It is shown that the adsorption of surface active electrolytes at the air/water interface cannot be calculated from surface tension data by applying the Gibbs adsorption isotherm, except when excess neutral electrolyte is present in the detergent solution. Certain non-thermodynamic assumptions can be employed to estimate the adsorption from simple aqueous ionic detergent solutions in the absence of excess neutral salt. In the presence of excess electrolyte the simple form dπ = kTΓd log c applies to binary electrolyte detergents. The theory is applied to the calculation of the salt effects on the force-area characteristics of sodium dodecyl sulphate (SDS) at the air/water interface. It is shown that spread and adsorbed monolayers of this detergent are of the same character. Approximate equations of state are derived from electrostatic theory.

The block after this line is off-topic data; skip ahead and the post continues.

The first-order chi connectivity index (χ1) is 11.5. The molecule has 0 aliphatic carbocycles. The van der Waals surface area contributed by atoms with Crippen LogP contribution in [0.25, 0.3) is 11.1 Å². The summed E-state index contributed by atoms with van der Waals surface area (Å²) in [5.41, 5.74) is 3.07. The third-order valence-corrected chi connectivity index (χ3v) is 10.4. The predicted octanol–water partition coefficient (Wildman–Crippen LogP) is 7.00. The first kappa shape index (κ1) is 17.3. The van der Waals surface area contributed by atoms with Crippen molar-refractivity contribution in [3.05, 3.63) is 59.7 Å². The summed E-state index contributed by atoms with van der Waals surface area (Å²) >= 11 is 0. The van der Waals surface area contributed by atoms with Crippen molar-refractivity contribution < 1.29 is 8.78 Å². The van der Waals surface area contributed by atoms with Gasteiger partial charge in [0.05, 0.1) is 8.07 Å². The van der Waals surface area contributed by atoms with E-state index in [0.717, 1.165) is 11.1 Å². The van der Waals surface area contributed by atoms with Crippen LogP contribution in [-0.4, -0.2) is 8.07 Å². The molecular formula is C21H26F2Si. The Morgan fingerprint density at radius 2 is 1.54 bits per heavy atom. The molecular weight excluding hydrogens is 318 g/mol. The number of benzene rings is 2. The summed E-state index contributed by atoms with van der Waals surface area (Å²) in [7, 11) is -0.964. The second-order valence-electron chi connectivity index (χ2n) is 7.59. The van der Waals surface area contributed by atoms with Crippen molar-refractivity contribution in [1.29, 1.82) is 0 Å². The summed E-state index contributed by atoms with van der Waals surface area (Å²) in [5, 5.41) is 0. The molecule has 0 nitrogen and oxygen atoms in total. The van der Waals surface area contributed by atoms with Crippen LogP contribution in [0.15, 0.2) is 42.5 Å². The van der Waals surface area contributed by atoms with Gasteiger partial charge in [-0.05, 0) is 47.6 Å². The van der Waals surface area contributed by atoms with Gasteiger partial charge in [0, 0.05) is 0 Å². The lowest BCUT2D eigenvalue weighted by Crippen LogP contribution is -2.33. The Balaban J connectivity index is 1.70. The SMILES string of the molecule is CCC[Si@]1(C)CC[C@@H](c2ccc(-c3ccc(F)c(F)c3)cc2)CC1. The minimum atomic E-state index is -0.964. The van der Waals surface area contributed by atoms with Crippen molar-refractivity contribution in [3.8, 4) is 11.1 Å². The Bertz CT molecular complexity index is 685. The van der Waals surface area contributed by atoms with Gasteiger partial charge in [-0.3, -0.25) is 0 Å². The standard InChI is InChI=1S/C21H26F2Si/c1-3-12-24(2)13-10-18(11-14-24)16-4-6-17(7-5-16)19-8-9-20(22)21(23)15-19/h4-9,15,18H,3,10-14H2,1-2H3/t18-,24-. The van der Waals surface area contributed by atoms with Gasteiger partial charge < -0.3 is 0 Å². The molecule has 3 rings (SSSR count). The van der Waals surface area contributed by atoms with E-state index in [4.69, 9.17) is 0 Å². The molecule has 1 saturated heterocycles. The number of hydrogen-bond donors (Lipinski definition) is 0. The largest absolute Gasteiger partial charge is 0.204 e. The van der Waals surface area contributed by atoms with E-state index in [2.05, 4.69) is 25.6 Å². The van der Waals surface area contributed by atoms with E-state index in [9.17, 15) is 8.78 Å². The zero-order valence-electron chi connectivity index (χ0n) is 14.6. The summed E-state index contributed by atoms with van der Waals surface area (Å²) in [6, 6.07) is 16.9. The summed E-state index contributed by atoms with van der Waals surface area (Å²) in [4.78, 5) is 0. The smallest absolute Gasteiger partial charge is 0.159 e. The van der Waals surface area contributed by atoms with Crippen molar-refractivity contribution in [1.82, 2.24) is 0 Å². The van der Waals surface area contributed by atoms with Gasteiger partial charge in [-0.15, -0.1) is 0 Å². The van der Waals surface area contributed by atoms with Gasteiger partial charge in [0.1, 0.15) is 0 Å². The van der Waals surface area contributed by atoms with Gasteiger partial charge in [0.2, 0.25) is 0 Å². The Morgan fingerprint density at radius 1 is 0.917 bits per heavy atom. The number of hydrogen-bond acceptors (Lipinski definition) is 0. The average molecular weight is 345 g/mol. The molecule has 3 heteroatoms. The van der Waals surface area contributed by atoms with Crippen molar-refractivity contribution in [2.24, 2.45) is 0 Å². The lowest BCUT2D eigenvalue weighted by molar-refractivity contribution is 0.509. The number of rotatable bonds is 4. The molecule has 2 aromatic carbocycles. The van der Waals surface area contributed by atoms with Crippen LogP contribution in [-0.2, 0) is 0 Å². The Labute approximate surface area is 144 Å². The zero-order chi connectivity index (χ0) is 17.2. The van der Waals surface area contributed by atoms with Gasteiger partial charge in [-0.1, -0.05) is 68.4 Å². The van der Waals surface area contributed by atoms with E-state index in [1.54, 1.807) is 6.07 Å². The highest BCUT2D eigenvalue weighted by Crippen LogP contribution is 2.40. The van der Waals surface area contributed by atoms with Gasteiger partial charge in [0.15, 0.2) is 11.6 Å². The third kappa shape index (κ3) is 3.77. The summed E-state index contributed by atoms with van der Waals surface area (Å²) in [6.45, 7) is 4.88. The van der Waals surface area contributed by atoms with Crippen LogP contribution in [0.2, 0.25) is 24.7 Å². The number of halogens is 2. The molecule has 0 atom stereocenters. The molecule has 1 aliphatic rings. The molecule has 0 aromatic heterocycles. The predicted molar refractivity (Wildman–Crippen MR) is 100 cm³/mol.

All Science Journal Classification (ASJC) codes
- Physics and Astronomy(all)
- Physical and Theoretical Chemistry